When it comes to relationships, I’ve found that it is vital to retain a certain level of non-attachment.
Notice that I didn’t say “detachment.” Non-attachment is different.
Non-attachment is a term for anicca, which is the buddhist concept of impermanence, something I’ve been learning a lot about during my experience here on Hawai’i. I like the term “non-attachment” because it’s a pretty good approximation of what the original Pāli word means.
The concept of anicca (pronounced “a-ni-cha”) is a concept that has been around for thousands of years as one of the major ideas in Buddhism. Basically, it means “impermanence.”
To be clear, I wouldn’t call myself a Buddhist, but the more I grow to understand and put into practice this concept, the less suffering I experience in literally every area of my life. (I tend to use pieces of different belief systems inasmuch as I find them effective.)
You see, I have this bad habit. (Well, multiple bad habits, I suspect, but let’s deal with just one for now.)
Here’s my habit: when I’m in a relationship, I often analyze my interactions with the other person, their responses, my responses, and try to come to reasonable conclusions.
There are some upsides to this approach, but there is a hidden downside. By coming to logical conclusions, I unconsciously create an expectation of future events.
Yes, you read that right. By using reason, I can still perpetuate suffering.
Here’s why: it’s possible to cling to anything, including reason. And by clinging to reason, I was also clinging to the results of my own reasoning. This would all be fine except that (and you may have noticed this) life is not always reasonable. It can be absurd, unpredictable, and sometimes downright stupid.
So, how do I consciously reduce this tendency? As we already know, clinging to a certain outcome always brings suffering in the end. (Don’t believe me? Try it.) The only constant is Change, which is why non-attachment is my key to peace, happiness, and yes, even joy.
I’ll provide an example.
Say, for the sake of argument, that I was seeing someone who was very special to me. And say, for the sake of argument, that she and I have excellent chemistry, shared interests, and an open flow of communication. I may even see this person as having excellent longterm potential as a relationship partner.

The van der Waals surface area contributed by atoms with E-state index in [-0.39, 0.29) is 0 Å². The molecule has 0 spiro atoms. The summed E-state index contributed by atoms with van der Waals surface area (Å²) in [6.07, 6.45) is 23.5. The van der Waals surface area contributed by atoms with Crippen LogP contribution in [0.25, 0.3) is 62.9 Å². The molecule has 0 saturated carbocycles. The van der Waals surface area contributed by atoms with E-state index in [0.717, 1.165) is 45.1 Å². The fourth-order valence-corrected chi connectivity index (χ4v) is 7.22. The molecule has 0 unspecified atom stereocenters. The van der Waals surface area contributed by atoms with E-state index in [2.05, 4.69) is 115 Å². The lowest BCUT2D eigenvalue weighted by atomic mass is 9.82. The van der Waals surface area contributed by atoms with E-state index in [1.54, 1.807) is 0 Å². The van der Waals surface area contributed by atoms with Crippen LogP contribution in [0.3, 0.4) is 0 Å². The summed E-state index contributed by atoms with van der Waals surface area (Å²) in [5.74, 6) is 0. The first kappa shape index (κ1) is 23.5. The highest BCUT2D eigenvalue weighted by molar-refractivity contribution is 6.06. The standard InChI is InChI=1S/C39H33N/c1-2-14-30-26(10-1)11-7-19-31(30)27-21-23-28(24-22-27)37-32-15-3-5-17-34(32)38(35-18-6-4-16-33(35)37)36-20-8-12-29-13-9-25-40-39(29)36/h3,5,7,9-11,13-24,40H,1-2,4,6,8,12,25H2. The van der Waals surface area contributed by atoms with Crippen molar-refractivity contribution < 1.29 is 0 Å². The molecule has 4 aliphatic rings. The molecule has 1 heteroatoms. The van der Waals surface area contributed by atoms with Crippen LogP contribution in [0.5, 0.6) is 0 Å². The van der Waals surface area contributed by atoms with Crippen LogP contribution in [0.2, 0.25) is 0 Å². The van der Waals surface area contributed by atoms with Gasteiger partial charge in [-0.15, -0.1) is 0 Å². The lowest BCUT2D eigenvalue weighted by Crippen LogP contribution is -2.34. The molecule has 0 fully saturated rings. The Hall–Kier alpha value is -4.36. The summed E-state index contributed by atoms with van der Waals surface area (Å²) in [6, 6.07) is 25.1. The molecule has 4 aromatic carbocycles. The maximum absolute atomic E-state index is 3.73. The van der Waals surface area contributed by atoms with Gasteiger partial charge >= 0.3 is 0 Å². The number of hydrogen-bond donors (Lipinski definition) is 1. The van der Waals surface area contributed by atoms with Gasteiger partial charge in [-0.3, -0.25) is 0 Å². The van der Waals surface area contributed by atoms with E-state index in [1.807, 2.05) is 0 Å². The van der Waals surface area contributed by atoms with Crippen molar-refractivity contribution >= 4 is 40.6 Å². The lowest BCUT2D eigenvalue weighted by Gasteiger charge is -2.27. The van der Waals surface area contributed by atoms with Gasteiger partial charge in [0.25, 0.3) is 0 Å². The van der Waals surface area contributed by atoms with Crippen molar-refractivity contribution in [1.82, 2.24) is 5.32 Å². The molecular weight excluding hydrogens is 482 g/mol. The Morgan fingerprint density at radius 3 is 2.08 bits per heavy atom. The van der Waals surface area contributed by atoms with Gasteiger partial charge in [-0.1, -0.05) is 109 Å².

Now say that she is struggling with her past and allowing it to rob her of enjoying life in the present. What if she got scared or overanalyzed the situation? What if she even used the F word that no man in a relationship wants to hear? “Friendship.”
If any of these things happened (again, purely for the sake of argument), I may be tempted to go back over our relationship and try and look for signs and draw logical conclusions. But again this is fundamentally flawed.
Because humans are not always logical and are often far from reasonable. If, for instance, a suspension bridge had failed, drawing logical conclusions based on hard data would be a fantastic idea, but people are not bridges and their inner workings cannot be inspected with a microscope — which is where non-attachment comes in.
When I look a such a situation with non-attachment, with true anicca in mind, I see it as merely one crest of a massive, ever-changing wave. If something happens that I feel aversion toward, I could feel bad. But that response is a choice. If I am conscious of that choice, I can choose to focus on anicca instead, the fact that “this too shall also change.” In the same vein, if something that I want to happen does not happen, the natural response to this is to feel suffering, but again, that response is a choice. (Over time, I’ve even realized how this feeling shows up in my physical body. For me personally, it usually shows up in the form of a tightness or anxiety the pit of my stomach. If I ever wake up with this feeling, I know there’s something bubbling up from my unconscious mind that I need to observe and release.)
Not only do my relationships flow better when I remember the Law of Impermanence: everything flows better, because integrating anicca changes my relationship to life itself. By remembering in every instance that all is changing and “this will also change,” I can free myself up to see reality in a new light, a truer light, for here is the Grand Secret:
Anicca is fundamental to the nature of the universe, and once I began to grasp that, everything changed.